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Getting an invitation to a wedding is usually cause for joy. A friend or family member has found the love of their life, and they're inviting you to share in the celebration.
But if you can't make it to a wedding, can you also skip sending a gift? We consulted wedding and etiquette experts to answer that query, as well as other questions surrounding this touchy topic.
Everything comes down to how close you are to the couple. A 2016 survey by FiveThirtyEight pinpointed the average amount people spend on wedding gifts, depending on relationship:
Those numbers can go even higher. A more recent survey by Bankrate says 30% of people spend $200 or more on family or close friends, and 46% spend $100 or more for distant relatives or casual acquaintances. So if you're set on giving a gift, it's a good idea to start saving as soon as you get the invite.
Expert opinion on the topic is mixed. The Emily Post Institute, the go-to source for etiquette advice, suggests the invitation itself carries "an unspoken obligation to give a gift, regardless of whether or not a guest can attend." But wedding-goers don't always agree, as only 42% of FiveThirtyEight's survey respondents said you were obligated to send a gift if you didn't attend.
These contradictory opinions don't offer much help if you're staring at a wedding invitation. "Some rules of etiquette are not set in stone, so it can be difficult to judge what is the best to do particularly when it comes to wedding gifts," says Julia Esteve, owner and founder of The Etiquette & Protocol Consultancy.
As you might have guessed, gift-giving is all about your relationship to the bride and groom; the more distant your relationship, the less your obligation. As the Emily Post Institute advises, "Let your affection for the bride and groom and your budget be your guide." This applies whether you're attending a wedding or not. If you're invited to the wedding of a casual acquaintance or distant relative, skipping the gift isn't a social faux pas.
But bear in mind that you're probably being invited to a wedding because the couple wants to share their joy with you — they're likely to be friends or family. "You have been invited as a guest to their event because you mean something to the couple," says Jenny Garringer, professional wedding planner and co-owner of Pink with Envy Event Planning Services. For people you're close to, sending a gift is the right thing to do.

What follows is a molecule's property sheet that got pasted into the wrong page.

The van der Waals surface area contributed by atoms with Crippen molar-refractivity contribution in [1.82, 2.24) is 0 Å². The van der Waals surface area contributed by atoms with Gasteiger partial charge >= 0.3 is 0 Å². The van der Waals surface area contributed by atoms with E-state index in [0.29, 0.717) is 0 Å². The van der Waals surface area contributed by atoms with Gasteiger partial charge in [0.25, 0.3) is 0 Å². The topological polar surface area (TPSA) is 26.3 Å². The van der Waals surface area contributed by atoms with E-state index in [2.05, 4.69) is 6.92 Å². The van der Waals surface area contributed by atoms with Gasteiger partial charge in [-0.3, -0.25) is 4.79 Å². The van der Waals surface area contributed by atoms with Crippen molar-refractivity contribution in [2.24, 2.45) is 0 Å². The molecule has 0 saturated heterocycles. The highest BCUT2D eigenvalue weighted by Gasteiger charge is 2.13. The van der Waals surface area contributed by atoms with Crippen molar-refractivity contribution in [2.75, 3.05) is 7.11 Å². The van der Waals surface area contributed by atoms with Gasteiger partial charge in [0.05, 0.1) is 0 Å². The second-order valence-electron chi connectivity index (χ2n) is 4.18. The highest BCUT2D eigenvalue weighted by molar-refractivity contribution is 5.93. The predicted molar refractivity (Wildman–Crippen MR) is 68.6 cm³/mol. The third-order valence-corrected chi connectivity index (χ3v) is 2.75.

If you're still at a loss, try thinking of wedding gifts in the same way you might think of birthday presents. You probably spend more time and money on the perfect present for a sibling than you would for a co-worker. The same general idea holds true for weddings. Even Esteve, who says you aren't obligated to send a gift if you don't attend, says the rules are different for close relations: "If you really can't attend, that a gift should really be sent and it would be expected."
Alternatively, if you're invited to a wedding for a casual acquaintance — say, a co-worker you occasionally run into in the break room — that's a different story. While any gifts are sure to be appreciated, it's acceptable to spend less (or nothing at all). Even if you decide to skip the gift, you should return the RSVP card and your congratulations. Esteve suggests a short, handwritten note tucked in with the RSVP card.
If you've decided you to send a gift, there's no need to get creative (unless you really want to). Most couples these days will have a gift registry that tells you exactly what they want. If the items on the registry are too big for your budget, a gift card for whatever store the couple is registered at works, too.
That's right: A gift card is a perfectly acceptable wedding present. Unlike other gift-giving events, there's no stigma attached to giving cash or gift cards. From the wedding to the honeymoon to setting up a new household, getting married can be pricey! Gifting cash helps offset any expenses the new couple has, while a gift card can help them pick up anything left on their registry.
As for how much to spend, that goes back to the relationship you have with the couple. Garringer advises spending as much as you would if you attended the wedding — which would mean around $100 for a close friend or $150 and up for an immediate family member. For more distant relations, a smaller gift is acceptable (or, as we mentioned earlier, a simple "Congratulations!" will do).
Regardless of whether you're attending, it's polite to send your gift before the wedding (or very soon after). Going back to the birthday present example, sending a belated gift is often seen as thoughtless. So if you want to send a gift, send it right away.
Despite the price ranges we listed above, think about what you can afford to spend rather than what you feel you're expected to spend. If you're in a tight spot financially, the unspoken etiquette of wedding gifts should take a back seat to practicality.
Couples sending out wedding invitations are thinking about who they want to be with on their big day — not doing the math on how many gifts they can get. Your friends and family will understand if you're struggling to pay off student loans or are in between jobs. We agree with Brides magazine, which advises gift-givers to do "what you and your budget feel is best at this moment."
If you want to send a present but are strapped for cash, ignoring the couple's gift registry can be a good idea. A personalized gift, whether it's from store shelves or a handmade keepsake, can be worth more than its cash value. Just remember that a wedding probably isn't the time to break out the "ball and chain" joke gifts.
Readers, do you agree with the wedding experts? Take our poll and share your thoughts in comments below!